Amicus Curiae

We're just like Scalia and Ginsberg, only we're 2Ls and not on the Supreme Court. Oh, and this Antonin doesn't sing.

Tuesday, May 10, 2005

The Lachrymose Library*

Dear Reader,

If you came to this blog looking for a clever, witty, and well-composed tale about the blunders of a University of Texas 1L, I humbly suggest you look elsewhere. Today's tale is filled with copious amounts of anguish and woe. Today I bring you the story of beleaguered law students, trapped in the bleak abyss that is the Tarlton Law Library. This is not a story for the faint of heart. If you are in the midst of finals and in need of a laugh, you will be much better off hitting the "back" button on your browser, going to Google, and typing in, "seriously need laugh."

I, Ruth, am obligated to record this woeful tale, but you are free to find more humorous reading materials.

With All Due Respect,


The word "study" comes from the ancient Greek word "etude" which means, "to bang one's head against a stone column repeatedly." One of the definitions of the modern word "study" is "a state of mental absorbtion." This particular definition aptly describes what law students do in the last two weeks of the semester. They mentally absorb an entire semester's worth of information that they should have been absorbing all semester, but couldn't be bothered. Others had been absorbing all semester, and a reasonable person might think that they would relax during finals, secure in their knowledge that they are thoroughly prepared and are certain to do well on the exam. Unfortunately, these particular law students think they are at Baylor rather than the University of Texas, and they are convinced that they will be forced to work at a personal injury boutique and put their picture on the back of the Yellow Pages if they don't have at least a 3.9 GPA. In other words, even the students who have been studying all semester long are stressed to their breaking point.

The Tarlton Law Library, once near-empty and a place of comfort, is now full of law students. These are not your usual, easy-going, flip flop wearing UT students. These are students in the midst of finals. The library has degenerated from being a quiet place of reading and relaxation to--well to put it bluntly--a jungle. And I don't mean jungle metaphorically. I mean that the students act like animals guarding their cubs as they become increasingly territorial. Don't believe me? Just walk through the Tarlton Law Library, preferably while wearing flipflops, walk to the table furthest in the back, and count the number of dirty looks you get as your flip flops disturb the students' mental states. Only four of the people you pass won't give you a hard time, but that's because they're wearing earplugs and didn't hear you in the first place.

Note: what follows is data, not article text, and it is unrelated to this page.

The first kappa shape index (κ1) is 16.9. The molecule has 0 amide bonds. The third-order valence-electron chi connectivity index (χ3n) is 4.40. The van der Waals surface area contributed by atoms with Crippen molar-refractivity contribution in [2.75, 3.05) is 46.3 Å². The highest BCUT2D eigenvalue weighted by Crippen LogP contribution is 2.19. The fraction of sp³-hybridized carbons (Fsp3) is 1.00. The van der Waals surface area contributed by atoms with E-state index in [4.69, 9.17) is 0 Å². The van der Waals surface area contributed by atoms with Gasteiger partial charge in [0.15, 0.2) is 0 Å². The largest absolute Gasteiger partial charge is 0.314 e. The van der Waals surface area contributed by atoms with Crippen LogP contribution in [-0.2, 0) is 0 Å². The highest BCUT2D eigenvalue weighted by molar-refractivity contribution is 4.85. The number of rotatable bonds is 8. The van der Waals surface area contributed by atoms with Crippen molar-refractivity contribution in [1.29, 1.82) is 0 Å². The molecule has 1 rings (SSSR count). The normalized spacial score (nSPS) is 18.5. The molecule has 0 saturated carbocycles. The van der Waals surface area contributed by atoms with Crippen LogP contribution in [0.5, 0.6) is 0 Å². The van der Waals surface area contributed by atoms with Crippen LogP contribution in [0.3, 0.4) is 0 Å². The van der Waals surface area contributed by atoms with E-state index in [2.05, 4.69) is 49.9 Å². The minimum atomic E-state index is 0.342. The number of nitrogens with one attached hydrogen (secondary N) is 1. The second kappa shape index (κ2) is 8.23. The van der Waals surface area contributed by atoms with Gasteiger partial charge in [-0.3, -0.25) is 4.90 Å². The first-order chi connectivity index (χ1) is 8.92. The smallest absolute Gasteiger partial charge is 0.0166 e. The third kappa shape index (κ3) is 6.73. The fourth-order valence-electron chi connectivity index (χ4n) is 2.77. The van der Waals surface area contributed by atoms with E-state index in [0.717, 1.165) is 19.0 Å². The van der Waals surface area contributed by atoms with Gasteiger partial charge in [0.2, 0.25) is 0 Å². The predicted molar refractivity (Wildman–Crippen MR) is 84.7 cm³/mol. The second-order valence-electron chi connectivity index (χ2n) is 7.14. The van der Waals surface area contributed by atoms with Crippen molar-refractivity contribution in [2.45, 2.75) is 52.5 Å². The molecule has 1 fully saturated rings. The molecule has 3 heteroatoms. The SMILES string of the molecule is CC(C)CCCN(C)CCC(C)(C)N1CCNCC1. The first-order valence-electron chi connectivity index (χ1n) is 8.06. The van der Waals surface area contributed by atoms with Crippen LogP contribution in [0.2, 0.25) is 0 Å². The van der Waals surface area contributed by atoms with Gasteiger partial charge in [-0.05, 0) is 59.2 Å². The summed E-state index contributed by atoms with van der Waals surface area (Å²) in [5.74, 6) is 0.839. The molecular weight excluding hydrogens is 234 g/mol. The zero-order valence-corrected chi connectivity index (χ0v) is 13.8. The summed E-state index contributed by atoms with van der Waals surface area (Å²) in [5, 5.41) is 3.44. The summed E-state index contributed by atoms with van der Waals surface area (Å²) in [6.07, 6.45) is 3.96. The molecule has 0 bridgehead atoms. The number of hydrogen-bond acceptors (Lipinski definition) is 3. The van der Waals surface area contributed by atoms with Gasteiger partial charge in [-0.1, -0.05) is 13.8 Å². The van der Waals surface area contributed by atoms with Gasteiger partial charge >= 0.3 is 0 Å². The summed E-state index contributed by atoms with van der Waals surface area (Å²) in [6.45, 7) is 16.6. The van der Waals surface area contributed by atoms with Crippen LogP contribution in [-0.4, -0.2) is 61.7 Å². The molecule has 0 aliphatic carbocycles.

In the unlikely event that you actually find a free table with a nearby plug for your laptop, it's probably because you reached it mere seconds before the girl who had been sitting at that particular table for the past few days. She will undoubtedly walk up just in time to see you place your laptop on the table (akin to a Conquistador putting the Spanish flag on the beach of a soon-to-be conquered land). Instead of simply moving on and looking for another table, she will attempt to shoot daggers at you with her eyes, sigh loudly, roll her eyes before she's completely turned her back to you, and walk away loudly. Later she will complain to her friends how you took her table and how she couldn't concentrate after that because the table she ended up sitting at faced a different direction and it messed up her chi.

The rest of the library is no less dejecting. Common scenes include guys pulling on their hair; wide eyes staring blankly at computer screens, their expressions revealing that they don't know this shit, and they certainly aren't going to know it by tomorrow's closed book exam; a girl passed out at a desk, the sheer exhaustion finally taking its toll. If you look hard enough, you might even find a girl who has reached her breaking point, and is crying in the library because she's going to fail Civil Procedure.**

Even when well-meaning people try to make small talk in the elevator, the subject inevitably turns to the dread subject of finals. How many do you have left? How long have you been studying tonight? How long is your outline? How many times did you retch before taking that PR exam?

I wish, dear readers, that I could tell you that this was fiction. I wish I could tell you that UT law students were well-balanced people, that they understood that we are at a Top 15 school, that our grades are inflated anyway, and that most professors just toss their exams down the stairs (which magically land in a bell curve) and your grade corresponds to the stair your exam landed on. Unfortunately, this is not the case. Most students 1Ls still labor under the misguided view that their hard work will actually materialize into a good grade. I also wish that I could tell you that I am calm, cool, and collected and thus not misled like the aforementioned 1Ls. But I would be lying, because my Civ Pro exam made me physically sick with anxiety.

And this is why I might try to avoid the Lachrymose Library as much as possible today and tomorrow. As I am determined not to stress over Property, there is no reason to subject myself to the substantial tension that just seems to float in the air there. Indeed, if the sun comes out and the mosquitoes don't, you might find me outside at a picnic table, reading my thirty-three Property syllabi, trying to make sense of the subject, but shrugging when I remember it's my last exam of the year and that I don't have enough left in me to care.


* Some of the writing style in this post was shamelessly swiped from Lemony Snicket. May he forever reign as the Prince of Woe.
** This may or may not have been me.


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